“For generations, people have braved unimaginable hardships to come to the United States in search of better lives. But America’s fundamental optimism has been shaken in recent years, and I believe that people are hungry for leadership and vision. It’s true in our profession as well as in our country. Leadership requires hard work, the determination to succeed, the ability to inspire others and even the courage to fail. That’s why I love the theme of our 2014 International Conference: ‘Leading the Way: A Fearless Future for PR.’ Who will we inspire tomorrow? What will our legacy be?”

Barbara Kerr, APR, president, PRSA Portland Metro Chapter; chief communications officer, Sisters of St. Mary of Oregon Ministries Corp., in Beaverton, Ore.

“All around us, we hear how everyone has a story to tell. As we move into 2014, it will be up to PR professionals to continue to be the moral compass that gives those industry stories an additional level of authenticity. Infographics, Instagram and the like can provide the medium, but PR people must provide the right balance of action, adventure, drama and humor that solidifies a lasting story.”

Marc Vasquez, APR, president, PRSA Kansas City Chapter; interactive marketing manager, UMB Financial Corporation in Kansas City, Mo.

“Focused content has been and will continue to be a hot topic in 2014. Identifying niche audiences, drafting targeted messaging and selecting specific communication vehicles to reach them will be key. This is an exciting trend because it has the potential to build loyal brand ambassadors and advocates for any organization. Cheers to a fruitful year!”

Reema Makani Boccia, APR, president, PRSA San Diego/Imperial Counties Chapter; principal, Two Rivers Strategies, in San Diego

“Social media has revolutionized PR strategies. Using videos on YouTube and Facebook, along with traditional communication strategies, has opened new doors to developing relationships with our stakeholder publics. While video news releases have been around a while, practitioners have been at the mercy of media gatekeepers to decide whether to use them. No more. With social media and the magic of a digital camera/video recorder, PR professionals now have the ability to effectively share messages directly with target audiences at little or no cost. Newfound communications freedom for PR practitioners!”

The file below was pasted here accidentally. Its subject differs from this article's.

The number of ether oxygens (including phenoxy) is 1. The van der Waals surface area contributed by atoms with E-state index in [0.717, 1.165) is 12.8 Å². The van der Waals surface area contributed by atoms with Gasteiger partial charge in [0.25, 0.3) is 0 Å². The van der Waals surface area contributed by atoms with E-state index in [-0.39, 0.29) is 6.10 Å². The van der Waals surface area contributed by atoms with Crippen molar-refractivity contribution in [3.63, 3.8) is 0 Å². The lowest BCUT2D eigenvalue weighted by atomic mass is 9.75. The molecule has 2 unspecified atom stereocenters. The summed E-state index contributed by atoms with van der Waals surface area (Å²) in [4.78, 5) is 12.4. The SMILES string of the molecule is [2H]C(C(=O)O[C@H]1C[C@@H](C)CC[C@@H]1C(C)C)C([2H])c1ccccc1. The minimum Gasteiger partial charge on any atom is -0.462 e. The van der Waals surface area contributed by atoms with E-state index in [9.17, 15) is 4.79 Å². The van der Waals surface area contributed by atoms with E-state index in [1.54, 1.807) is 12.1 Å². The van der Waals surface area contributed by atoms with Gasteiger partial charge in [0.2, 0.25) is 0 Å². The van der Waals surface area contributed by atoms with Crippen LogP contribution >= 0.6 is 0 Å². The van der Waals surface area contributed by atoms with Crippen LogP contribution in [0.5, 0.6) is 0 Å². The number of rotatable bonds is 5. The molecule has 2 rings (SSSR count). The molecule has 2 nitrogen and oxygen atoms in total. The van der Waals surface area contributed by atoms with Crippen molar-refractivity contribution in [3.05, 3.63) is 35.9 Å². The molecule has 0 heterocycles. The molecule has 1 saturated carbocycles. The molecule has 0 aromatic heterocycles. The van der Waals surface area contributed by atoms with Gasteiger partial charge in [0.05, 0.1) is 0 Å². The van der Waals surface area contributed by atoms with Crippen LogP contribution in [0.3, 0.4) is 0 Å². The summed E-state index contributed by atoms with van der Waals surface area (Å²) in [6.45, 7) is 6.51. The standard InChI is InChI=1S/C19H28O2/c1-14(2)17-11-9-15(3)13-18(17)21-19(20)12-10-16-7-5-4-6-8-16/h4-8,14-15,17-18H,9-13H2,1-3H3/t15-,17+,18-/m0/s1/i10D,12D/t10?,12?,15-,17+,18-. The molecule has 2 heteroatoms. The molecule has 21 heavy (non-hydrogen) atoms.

Melinda Mayo, president, PRSA Blue Ridge Chapter; public information officer for the City of Roanoke, Va.

“Strengthen the foundation for your campaigns. The rate of communication and the multitude of message points continue to increase at rates never seen. The bad news: This will only grow faster and larger. The good news: We can target our campaigns with the exact messaging at the exact audience we want. 2014 will bring more avenues for our messaging in wildly creative ways. However, if we neglect the foundation on which all solid PR campaigns are built, such as researching, planning, testing, altering and evaluating, then our messages will be overrun by louder, more verbose messages from the market noise.”

Sam Sims, APR, chair, PRSA District Council; executive committee member, PRSA Technology Section; director of public relations and marketing, US Fleet Tracking in Edmond, Okla.


Managing Editor Amy Jacques compiled the responses from these nine members.